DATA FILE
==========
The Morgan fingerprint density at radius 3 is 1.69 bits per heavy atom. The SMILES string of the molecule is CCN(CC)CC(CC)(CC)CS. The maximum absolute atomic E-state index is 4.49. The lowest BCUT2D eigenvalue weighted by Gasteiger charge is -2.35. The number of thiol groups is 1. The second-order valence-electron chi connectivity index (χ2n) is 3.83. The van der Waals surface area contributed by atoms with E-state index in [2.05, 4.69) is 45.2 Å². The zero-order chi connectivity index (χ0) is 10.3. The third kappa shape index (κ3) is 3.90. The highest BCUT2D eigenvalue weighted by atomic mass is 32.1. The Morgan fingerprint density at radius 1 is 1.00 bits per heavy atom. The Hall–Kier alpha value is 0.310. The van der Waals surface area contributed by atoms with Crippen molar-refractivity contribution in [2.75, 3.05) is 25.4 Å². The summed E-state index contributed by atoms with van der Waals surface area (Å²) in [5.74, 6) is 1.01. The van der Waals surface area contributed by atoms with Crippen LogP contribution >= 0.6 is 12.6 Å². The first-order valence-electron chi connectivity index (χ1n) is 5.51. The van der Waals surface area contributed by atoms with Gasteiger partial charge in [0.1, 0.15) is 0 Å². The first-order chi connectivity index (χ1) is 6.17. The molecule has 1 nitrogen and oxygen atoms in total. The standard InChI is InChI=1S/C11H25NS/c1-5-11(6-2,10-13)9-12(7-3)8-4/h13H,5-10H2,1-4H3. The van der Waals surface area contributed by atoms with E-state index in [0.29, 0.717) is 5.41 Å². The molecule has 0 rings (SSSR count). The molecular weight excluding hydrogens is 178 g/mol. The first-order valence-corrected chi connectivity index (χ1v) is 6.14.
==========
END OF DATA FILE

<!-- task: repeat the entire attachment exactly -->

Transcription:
The Morgan fingerprint density at radius 3 is 1.69 bits per heavy atom. The SMILES string of the molecule is CCN(CC)CC(CC)(CC)CS. The maximum absolute atomic E-state index is 4.49. The lowest BCUT2D eigenvalue weighted by Gasteiger charge is -2.35. The number of thiol groups is 1. The second-order valence-electron chi connectivity index (χ2n) is 3.83. The van der Waals surface area contributed by atoms with E-state index in [2.05, 4.69) is 45.2 Å². The zero-order chi connectivity index (χ0) is 10.3. The third kappa shape index (κ3) is 3.90. The highest BCUT2D eigenvalue weighted by atomic mass is 32.1. The Morgan fingerprint density at radius 1 is 1.00 bits per heavy atom. The Hall–Kier alpha value is 0.310. The van der Waals surface area contributed by atoms with Crippen molar-refractivity contribution in [2.75, 3.05) is 25.4 Å². The summed E-state index contributed by atoms with van der Waals surface area (Å²) in [5.74, 6) is 1.01. The van der Waals surface area contributed by atoms with Crippen LogP contribution >= 0.6 is 12.6 Å². The first-order valence-electron chi connectivity index (χ1n) is 5.51. The van der Waals surface area contributed by atoms with Gasteiger partial charge in [0.1, 0.15) is 0 Å². The first-order chi connectivity index (χ1) is 6.17. The molecule has 1 nitrogen and oxygen atoms in total. The standard InChI is InChI=1S/C11H25NS/c1-5-11(6-2,10-13)9-12(7-3)8-4/h13H,5-10H2,1-4H3. The van der Waals surface area contributed by atoms with E-state index in [0.29, 0.717) is 5.41 Å². The molecule has 0 rings (SSSR count). The molecular weight excluding hydrogens is 178 g/mol. The first-order valence-corrected chi connectivity index (χ1v) is 6.14.